House Votes to Stop Feds From Interfering With State Marijuana Laws

By:  Jack Kenny
House Votes to Stop Feds From Interfering With State Marijuana Laws

The House of Representatives early Friday morning voted to halt federal law enforcement against medical marijuana in states that have legalized the practice.

By a vote of 219 to 189, the representatives amended an appropriations bill to forbid the Justice Department, which includes the Drug Enforcement Agency, from using federal funds to interfere with state laws that "authorize the use, distribution, possession, or cultivation of medical marijuana."  Twenty-two states now permit medical use of the drug, which remains banned under federal law. 

The amendment was offered by Republican Dana Rohrabacher of California, one of the first states to legalize medical marijuana with the passage of its Compassionate Care Act in 1996. "Some people are suffering," Rohrabacher said during the House debate, "and if a doctor feels that he needs to prescribe something to alleviate that suffering, it is immoral for this government to get in the way."

"The conflicting nature of state and federal marijuana laws has created an untenable situation," Oregon Democrat Earl Blumenauer said. "It's time we take the federal government out of the equation so medical marijuana business owners operating under state law aren't living in constant fear of having their doors kicked down in the middle of the night."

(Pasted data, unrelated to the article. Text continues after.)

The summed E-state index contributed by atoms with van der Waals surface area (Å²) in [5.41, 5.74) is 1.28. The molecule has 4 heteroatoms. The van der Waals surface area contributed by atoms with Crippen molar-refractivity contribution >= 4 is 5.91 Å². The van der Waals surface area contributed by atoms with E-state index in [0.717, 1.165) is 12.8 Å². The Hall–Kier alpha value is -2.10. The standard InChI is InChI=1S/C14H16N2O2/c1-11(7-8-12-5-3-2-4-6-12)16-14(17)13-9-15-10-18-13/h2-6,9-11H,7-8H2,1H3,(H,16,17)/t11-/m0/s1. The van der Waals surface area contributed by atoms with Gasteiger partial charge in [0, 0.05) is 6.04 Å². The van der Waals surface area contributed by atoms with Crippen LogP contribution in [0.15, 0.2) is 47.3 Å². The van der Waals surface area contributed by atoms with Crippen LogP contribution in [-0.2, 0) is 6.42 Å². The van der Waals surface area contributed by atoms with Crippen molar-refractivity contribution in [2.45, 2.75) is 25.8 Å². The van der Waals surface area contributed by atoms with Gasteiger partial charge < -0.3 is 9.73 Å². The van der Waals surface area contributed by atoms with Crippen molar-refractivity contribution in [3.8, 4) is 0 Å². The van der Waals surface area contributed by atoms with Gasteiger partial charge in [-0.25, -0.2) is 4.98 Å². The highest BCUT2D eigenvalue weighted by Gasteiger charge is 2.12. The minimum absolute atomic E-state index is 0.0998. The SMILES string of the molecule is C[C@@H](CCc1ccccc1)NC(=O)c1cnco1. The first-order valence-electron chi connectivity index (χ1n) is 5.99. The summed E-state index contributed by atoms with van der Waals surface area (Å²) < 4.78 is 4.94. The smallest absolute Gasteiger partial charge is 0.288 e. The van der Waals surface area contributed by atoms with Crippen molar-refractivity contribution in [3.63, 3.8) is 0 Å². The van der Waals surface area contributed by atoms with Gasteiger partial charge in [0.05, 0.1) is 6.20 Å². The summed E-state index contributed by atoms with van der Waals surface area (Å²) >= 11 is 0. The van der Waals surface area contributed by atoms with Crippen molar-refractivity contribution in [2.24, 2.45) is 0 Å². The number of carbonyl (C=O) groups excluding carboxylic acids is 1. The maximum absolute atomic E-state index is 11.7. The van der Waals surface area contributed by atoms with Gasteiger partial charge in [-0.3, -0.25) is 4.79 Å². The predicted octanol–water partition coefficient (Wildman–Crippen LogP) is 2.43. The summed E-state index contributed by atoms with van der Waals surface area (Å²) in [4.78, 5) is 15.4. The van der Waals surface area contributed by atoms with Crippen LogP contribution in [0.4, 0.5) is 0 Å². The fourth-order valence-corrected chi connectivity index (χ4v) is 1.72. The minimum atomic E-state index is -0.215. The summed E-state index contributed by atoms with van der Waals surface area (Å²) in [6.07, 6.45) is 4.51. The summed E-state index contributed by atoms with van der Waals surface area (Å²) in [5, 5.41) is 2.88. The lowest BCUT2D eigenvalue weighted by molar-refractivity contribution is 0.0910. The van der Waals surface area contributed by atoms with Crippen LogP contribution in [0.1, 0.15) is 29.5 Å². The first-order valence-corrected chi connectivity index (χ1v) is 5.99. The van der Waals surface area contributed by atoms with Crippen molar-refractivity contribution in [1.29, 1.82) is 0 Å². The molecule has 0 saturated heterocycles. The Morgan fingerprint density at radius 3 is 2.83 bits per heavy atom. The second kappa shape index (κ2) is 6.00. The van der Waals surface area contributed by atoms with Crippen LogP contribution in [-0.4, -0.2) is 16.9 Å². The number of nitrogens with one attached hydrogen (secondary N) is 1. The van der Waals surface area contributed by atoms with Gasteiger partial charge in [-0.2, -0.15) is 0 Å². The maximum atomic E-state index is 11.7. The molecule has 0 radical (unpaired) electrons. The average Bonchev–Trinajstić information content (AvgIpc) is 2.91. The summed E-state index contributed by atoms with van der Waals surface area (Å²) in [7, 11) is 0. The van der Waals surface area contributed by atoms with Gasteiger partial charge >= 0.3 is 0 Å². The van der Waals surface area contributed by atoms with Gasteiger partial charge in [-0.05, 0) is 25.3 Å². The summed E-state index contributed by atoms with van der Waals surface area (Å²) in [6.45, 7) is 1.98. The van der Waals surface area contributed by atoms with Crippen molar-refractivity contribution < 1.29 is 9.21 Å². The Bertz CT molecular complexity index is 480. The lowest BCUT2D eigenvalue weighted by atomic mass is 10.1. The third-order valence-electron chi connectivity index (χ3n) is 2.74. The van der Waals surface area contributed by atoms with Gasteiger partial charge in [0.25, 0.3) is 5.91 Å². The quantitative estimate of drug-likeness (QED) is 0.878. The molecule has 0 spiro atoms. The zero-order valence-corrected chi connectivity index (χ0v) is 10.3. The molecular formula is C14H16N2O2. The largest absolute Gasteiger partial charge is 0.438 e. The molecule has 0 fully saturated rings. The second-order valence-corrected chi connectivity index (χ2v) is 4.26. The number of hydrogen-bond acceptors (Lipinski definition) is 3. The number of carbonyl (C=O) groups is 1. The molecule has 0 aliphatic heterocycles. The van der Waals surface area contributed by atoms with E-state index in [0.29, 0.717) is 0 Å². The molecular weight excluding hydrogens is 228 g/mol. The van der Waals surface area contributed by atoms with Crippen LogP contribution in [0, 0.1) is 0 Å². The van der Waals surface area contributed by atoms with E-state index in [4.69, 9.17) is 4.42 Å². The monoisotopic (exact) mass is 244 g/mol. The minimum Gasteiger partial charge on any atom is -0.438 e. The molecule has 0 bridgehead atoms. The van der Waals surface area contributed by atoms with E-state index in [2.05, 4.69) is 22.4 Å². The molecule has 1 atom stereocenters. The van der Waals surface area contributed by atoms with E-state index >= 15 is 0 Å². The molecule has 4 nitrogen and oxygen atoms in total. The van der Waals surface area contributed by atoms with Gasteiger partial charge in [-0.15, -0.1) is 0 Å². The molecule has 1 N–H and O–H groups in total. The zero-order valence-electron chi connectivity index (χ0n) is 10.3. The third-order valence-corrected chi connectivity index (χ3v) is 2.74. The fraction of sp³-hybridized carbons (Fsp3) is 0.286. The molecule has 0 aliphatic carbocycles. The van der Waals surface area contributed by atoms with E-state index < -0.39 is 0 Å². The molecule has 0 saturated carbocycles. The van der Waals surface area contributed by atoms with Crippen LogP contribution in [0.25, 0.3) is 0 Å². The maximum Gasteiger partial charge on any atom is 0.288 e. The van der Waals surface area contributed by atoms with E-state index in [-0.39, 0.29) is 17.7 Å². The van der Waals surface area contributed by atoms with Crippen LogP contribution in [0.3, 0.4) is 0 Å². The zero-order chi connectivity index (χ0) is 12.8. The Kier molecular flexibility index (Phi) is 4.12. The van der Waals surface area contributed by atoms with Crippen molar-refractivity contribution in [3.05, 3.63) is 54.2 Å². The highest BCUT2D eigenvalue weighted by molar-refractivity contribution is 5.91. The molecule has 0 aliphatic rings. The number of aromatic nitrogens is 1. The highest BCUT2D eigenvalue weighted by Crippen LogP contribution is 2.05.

President Obama said numerous times as a candidate for president that raiding medical marijuana centers was not a good use of Justice Department resources. Attorney General Eric Holder said early in the president's first term that the department had no plans to prosecute medical marijuana use where it is approved by state law. But federal raids at licensed dispensaries have continued in several states, including Washington and Colorado, where voters in 2012 approved legalization of even recreational marijuana use for adults. Federal prosecutors say they target activity that violates state as well as federal law, as in the selling of drugs to minors, the use of bogus prescriptions, or dispensing of marijuana away from an authorized site.  

"The policy is to go after those people who violate both federal and state law, to the extent that people do that and try to use medical marijuana laws as a shield," Holder said in his March 2009 statement of administration policy. "Those are the organizations, the people, that we will target. And that is consistent with what the president said during the campaign."

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